Both moths were released safely back into the area we found them.

So a big thank you to John for bringing the LH moth lure and now another uncommon moth has been added to this excellent urban wildlife site’s species list.

An evening with the Botany group

On Wednesday 23/6 the Bradford Botany Group conducted some valuable survey work at Low Moor Banks. At present the plant/tree species list for the site stands at 151 and the more new species that are recorded the better the conservation for the site will be.

As the experts got to work even the new up and coming botanists were on their knees enjoying one of the 3 Bee Orchids on show.

Interestingly only one Bee Orchid was found in their usual place just off the main path and the other three were found at their old site at the top of the area in a glade by the Alder trees.

There were plenty of ” Oh! now this is interesting ” as the group progressed. Andrew from the group had the important job of not only identifying but recording all the species found.

Whilst I was trying to learn from the expert botanist I was also keeping an eye out for any moths, butterflies and birds.

And thankfully there were plenty of Narrow-bordered five-spot burnet about and I even had help in finding them from the ‘ very young botanists!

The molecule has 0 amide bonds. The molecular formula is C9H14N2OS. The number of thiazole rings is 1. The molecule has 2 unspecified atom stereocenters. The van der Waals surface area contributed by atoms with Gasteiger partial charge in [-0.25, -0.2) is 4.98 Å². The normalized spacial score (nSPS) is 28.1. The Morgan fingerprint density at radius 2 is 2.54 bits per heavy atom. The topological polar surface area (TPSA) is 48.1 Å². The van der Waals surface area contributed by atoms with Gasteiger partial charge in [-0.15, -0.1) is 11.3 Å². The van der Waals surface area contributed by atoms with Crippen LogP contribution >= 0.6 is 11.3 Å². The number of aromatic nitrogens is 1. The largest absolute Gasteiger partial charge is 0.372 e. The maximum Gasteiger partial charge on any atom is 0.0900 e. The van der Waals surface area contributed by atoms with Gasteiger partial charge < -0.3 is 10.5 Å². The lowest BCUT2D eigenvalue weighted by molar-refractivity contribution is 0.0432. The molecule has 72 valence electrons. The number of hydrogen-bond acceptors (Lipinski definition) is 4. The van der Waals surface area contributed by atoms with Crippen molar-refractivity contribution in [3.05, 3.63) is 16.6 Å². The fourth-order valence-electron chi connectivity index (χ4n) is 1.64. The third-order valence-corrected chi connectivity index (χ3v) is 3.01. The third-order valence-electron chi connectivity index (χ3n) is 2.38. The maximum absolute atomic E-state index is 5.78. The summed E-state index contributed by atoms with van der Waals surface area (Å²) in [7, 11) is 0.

When we got the top of the site there was a discussion about a Sedge species that had been found and some leaves were taken for further examination. Then one of the group turn to me and said ” If this is what I think it is….This will be the best site in Yorkshire for the species!

Music to my ears…

On a previous visit to the site I had found 4 Southern Marsh orchids but a further three were found which was great news.

As more and more species were added to the list my ears pricked up as I heard a brief call of a Lesser Whitethroat ( An uncommon bird in the Bradford area ).

It then called again from the same location. This is great news and given the date suggests the species may have bred. A further visit is planned.

So it was an excellent and enjoyable night and judging by the excitement on some of the botanists faces…I can’t wait to receive the complete list of species found and fingers crossed there will be some new species to add to the growing list at Low Moor Banks.

I will update when I receive the completed list of species found.

Our uncommon beetle causes international debate…

On the 14th of June I was opening the moth trap when a rather large unusual beetle crawled out. Now my knowledge of Coleoptera (beetles) is limited to say the least so I took some photos for later investigate.

I ended up on the Coleoptera Facebook site and a chap from Sweden suggested it might be a Ancistronycha abdominalis. https://www.coleoptera.org.uk/species/ancistronycha-abdominalis

Then Michael Geiser replied: This is indeed Ancistronycha abdominalis! Not a very common species. Nice find!

Then a debate started about the beetle with others from Europe asking Michael Geiser for his advice. I researched Mr Geiser and realised why they were asking him for advice…..He is the Curator at the Natural History Museum and he has now gained even more valuable knowledge …The location of our wonderful urban wildlife haven!